NTO 2.0: Anxiety grips broadcasters waiting for SC hearing as 6-week relief nears end

NTO 2.0 will be effective from August 12, following which broadcasters will have to file fresh reference interconnect offer declaring new MRP and bouquet prices under the amended tariff order

e4m by Javed Farooqui
Updated: Jul 30, 2021 8:30 AM
TV

TV broadcasters are anxious as the Supreme Court is yet to list the petitions filed by Indian Broadcasting & Digital Foundation (IBDF) and others against Bombay High Court order in the New Tariff Order (NTO) 2.0 case. Getting an early hearing in the matter is crucial for broadcasters as the six-week window granted by Bombay HC to broadcasters will end in the second week of August.

While disposing of petitions filed by the IBDF (earlier IBF) and others on June 30, the Bombay High Court had directed the Telecom Regulatory Authority of India (TRAI) not to take any coercive action for six weeks as far as implementation of NTO 2.0 barring the second proviso of the twin conditions, which was set aside, is concerned.

The NTO 2.0 implementation will be effective from August 12, following which broadcasters will have to file fresh reference interconnect offer (RIO) declaring the new MRP and bouquet prices under the amended tariff order. Once the broadcasters file the RIO, they have to sign agreements with distribution platform operators (DPOs) and move the customers to the new tariff regime.

In an earlier interaction with exchange4media, a senior TRAI official had said that the six-week deadline is enough for stakeholders to come out with new RIO. "The Bombay HC has been very judicious in giving six weeks' time because the stakeholders have to sign new agreements, and then make offers to consumers and then migrate the consumer to the new tariff regime. We hope that the industry will respect the court's verdict and abide by the six-week timeline to implement the amended tariff order," the official had said.

IBF, the lead petitioner in the matter, has been joined by Star India, ZEEL, Sony Pictures Networks India (SPNI), Viacom18, Film and The Film and Television Producers Guild of India in challenging the Bombay HC order.

A senior lawyer involved in the matter said that the petitions are most likely to be listed for hearing next week. "We expect the petitions to be listed next week. We can only hope that the matters are heard urgently as the six-week time given by Bombay HC will be ending soon," the lawyer said.

According to a senior regulatory executive with a leading TV broadcasting network, the TRAI will send out letters to all the pay broadcasters to comply with NTO 2.0 in case the apex court doesn't grant any interim relief. "TRAI will send out letters to all the stakeholders immediately after the end of six-week period," the executive said.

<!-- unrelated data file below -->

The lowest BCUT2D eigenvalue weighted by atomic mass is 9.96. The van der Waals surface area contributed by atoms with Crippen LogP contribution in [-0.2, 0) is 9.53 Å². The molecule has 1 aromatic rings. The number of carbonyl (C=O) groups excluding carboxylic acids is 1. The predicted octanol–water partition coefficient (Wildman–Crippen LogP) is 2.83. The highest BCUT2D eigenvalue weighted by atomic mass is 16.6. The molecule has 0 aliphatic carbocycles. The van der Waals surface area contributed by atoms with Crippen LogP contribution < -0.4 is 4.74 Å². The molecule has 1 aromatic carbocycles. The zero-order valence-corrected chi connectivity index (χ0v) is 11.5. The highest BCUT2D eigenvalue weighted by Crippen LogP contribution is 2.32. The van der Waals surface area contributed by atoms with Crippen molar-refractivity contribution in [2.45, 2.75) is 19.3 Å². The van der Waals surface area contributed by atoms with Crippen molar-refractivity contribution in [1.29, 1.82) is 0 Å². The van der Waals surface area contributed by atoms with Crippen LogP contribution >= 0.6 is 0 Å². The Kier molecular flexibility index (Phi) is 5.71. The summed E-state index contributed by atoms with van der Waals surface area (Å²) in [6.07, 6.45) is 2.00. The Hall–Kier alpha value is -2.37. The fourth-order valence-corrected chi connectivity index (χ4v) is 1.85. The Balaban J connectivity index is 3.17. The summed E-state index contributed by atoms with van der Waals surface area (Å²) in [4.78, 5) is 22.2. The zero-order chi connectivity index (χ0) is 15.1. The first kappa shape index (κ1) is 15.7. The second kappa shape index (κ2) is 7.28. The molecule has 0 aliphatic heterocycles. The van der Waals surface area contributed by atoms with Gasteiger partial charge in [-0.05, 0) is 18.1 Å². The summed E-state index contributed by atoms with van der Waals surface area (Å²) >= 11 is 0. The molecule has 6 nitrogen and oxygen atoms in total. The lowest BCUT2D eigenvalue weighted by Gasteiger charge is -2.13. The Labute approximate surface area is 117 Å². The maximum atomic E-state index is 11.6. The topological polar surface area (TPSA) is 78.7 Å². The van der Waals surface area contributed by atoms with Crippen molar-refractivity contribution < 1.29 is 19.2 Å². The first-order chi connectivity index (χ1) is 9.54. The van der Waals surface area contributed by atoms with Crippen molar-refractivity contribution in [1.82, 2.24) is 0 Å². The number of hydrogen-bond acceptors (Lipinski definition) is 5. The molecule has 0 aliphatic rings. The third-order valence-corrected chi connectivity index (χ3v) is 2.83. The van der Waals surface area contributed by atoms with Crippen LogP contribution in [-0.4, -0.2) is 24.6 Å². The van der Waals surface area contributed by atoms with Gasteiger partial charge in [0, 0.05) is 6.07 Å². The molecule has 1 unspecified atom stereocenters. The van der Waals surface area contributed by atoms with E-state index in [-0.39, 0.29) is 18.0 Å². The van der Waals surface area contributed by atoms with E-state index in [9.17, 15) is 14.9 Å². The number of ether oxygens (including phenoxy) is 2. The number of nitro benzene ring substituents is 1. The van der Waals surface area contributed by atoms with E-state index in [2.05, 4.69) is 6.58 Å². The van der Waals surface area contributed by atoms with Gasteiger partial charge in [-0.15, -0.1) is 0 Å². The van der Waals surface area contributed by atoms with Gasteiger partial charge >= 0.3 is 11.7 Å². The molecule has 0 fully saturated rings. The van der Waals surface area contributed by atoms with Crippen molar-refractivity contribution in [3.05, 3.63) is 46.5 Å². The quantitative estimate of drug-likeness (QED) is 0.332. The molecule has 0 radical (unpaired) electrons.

An industry source, meanwhile, said the broadcasters will also be prepared for any eventuality. "The broadcasters will have a back-up plan like keeping the RIO ready as per the amended tariff order in case the SC doesn't grant any immediate relief," the source said.

While notifying NTO 2.0 on January 1, 2020, the TRAI had said that the amended tariff order come into force from March 1, 2020 except clause 2, 6 and 7 of this order which shall come into force from the date of publication of this order in the official gazette. The stakeholders are hoping that TRAI will grant some time to implement the amended tariff order.

In its petition challenging the Bombay HC order, IBDF has contended that the operationalisation of NTO 2.0 would require the broadcasters and distribution platforms to execute over 100,000 agreements, and it would be virtually impossible to roll back the effect of the said change, if its appeal succeeds.

The foundation also contended that TRAI will not suffer any prejudice or hardship if an interim stay is granted. Therefore, IBDF argued that the balance of convenience lies in favour of the broadcasters since they stand to be subjected to greater inconvenience if the interim order is denied.

IBDF has also argued that the Bombay HC's reading of Article 19(2) is incorrect as it has applied an additional requirement of public interest when it comes to interpreting a broadcaster’s right to freedom of speech and expression under Article 19(1)(a). This, the IBDF said, will restrict the fundamental right to speech and expression of the broadcasters and will give powers to the TRAI to micro-manage the broadcasting sector.

 

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